Certainly, President Obama and members of his Council of Foreign Relations might have contemplated similar question. It was good that Acting President Goodluck Jonathan promised them an electoral reform that would swing Nigeria to the positive side of a true democracy.

Mr. Goodluck Jonathan has a lot more to do to guarantee that. Nigerians need a political transformation that will shift our political culture from its narrowness to an active and broad culture where voters would no longer be bullied out of the polling centers. We need a political culture in which people will see politicians working not for selfish or parochial interest but for the public good. We need a political culture that will help us develop the right political attitude and role for loyalty and patriotism. These will raise our political behaviour above the prevailing rigging, chaos, uncertainty and violence that raise global concern about our political culture.

Otonna rides in Port Harcourt.

Victor Otonna

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Opinion

Policing The Police

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But for my intervention a few days ago, a woman in distress, alone in her car and a police man, with finger on the trigger of the gun he had, and sitting in the front of the woman’s car, would have had a forced labour. What was the woman’s offence? – “Driving one-way”! The police man was so inexperienced and naïve that he was unaware of when a monitoring device was inserted in his uniform. A pregnant woman driving into the Rivers State University (RSU) campus was held up by an armed policeman for driving “one way”, resulting in the police man getting into the car, amidst traffic jam.
The policeman’s name-tag indicated the part of the country he came from and his behaviour spoke eloquently about his level of perception. Despite telling him that the person he was interacting with was a CSP, the policeman insisted on all of us driving to his “superior officer”. The empathic superior officer who knew the identity of the intervening civilian, advised the gun-carrying policeman to make an apology and let the matter end there, sans brown envelope. The distraught woman drove into a clinic less than fifteen minutes after.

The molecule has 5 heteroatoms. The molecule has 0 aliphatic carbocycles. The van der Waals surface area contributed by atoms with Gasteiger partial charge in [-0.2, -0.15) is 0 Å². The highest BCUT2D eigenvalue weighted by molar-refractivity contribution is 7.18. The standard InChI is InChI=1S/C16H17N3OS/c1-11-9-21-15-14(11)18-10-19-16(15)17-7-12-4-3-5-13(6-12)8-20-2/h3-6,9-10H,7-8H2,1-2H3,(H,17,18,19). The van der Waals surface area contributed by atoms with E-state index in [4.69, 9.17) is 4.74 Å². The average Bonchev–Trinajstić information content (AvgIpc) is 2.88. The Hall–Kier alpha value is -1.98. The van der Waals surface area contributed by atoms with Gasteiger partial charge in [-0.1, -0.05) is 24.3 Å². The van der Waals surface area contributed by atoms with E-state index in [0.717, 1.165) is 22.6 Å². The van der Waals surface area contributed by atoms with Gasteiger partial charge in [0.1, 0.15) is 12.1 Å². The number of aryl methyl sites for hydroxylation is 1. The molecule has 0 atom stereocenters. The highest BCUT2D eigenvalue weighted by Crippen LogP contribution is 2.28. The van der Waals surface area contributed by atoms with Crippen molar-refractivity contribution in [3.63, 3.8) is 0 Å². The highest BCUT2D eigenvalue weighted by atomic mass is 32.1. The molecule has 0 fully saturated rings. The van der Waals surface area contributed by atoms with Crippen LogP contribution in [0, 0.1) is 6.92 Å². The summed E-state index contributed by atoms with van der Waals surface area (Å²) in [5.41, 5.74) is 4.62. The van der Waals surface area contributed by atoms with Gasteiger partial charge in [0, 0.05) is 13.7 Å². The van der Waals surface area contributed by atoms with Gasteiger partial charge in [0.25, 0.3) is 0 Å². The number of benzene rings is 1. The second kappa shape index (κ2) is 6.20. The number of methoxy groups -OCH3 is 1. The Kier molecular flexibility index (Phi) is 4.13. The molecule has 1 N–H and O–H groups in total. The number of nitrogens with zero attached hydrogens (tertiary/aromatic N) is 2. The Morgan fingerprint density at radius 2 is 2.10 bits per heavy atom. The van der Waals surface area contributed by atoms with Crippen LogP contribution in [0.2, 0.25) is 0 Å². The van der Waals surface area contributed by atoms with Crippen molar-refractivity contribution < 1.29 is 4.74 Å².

This matter is being brought to public attention because of rising estrangement between the police (who should be friends of the public) and the civilian population. The sad image of the police has become such that many of them wear the uniform only in their offices when on duty, so as not to be identified as policemen or women. Similarly, ex-police officers feel ashamed to admit that they were once police officers. What accounts for the odium?
Firstly, to cut off one’s nose, to spite one’s face, is a great folly. Despite the “no victor, no vanquished” slogan after the Nigerian Civil War (1967 – 1970), the best-trained and most highly experienced police officers in Nigeria were cleverly frustrated and weeded out from the job. They were replaced with quickly promoted, poorly trained and local authority police personnel. The result was a drastic fall of the status and professional efficiency of the Nigeria Police. So, we deserve what we have currently, since a smooth transition was not allowed to take place. You can’t have your cake and eat it!
Secondly, there are glaring evidence and proof of “toxic” postings and deployment of police personnel across the country, whose ulterior motives are not lost to discerning Nigerians. Recently there was a private investigation involving statistics of deployment of divisional police officers in the southern part of Nigeria. The result of that enquiry was quite instructive, nor could the motives of such postings have been accidental. One flaw in our management system is that we do things believing that no eyes are seeing or watching. A good example of this obtuseness is the inability of a policeman to be aware of someone installing a monitoring device on his uniform. Yet he was busy threatening, finger on trigger!
Thirdly, long years of military rule obviously altered the psyche and attitude of Nigerian masses. Soon, the belligerence and attitude of impunity, which are associated with military culture became a standing lifestyle of the Nigerian masses, generally. This aberration has not ceased to be a devouring cancer in Nigerian social culture. The results of this anomaly include growing militancy, brashness and lawlessness bearing a common name of indiscipline.
What we call corruption in Nigeria has a unique history and development, and, like a cancer phenomenon, infects and seeks to destroy remaining healthy parts of the society. Without mincing words, the civil war provided great and unstoppable opportunities for various aberrations to have strong foot-hold and anchor in Nigeria. The euphoria of victory did not allow what lurked behind that national experience to be discovered. The military, unwittingly became the midwife for the enthronement of a cancerous anomaly.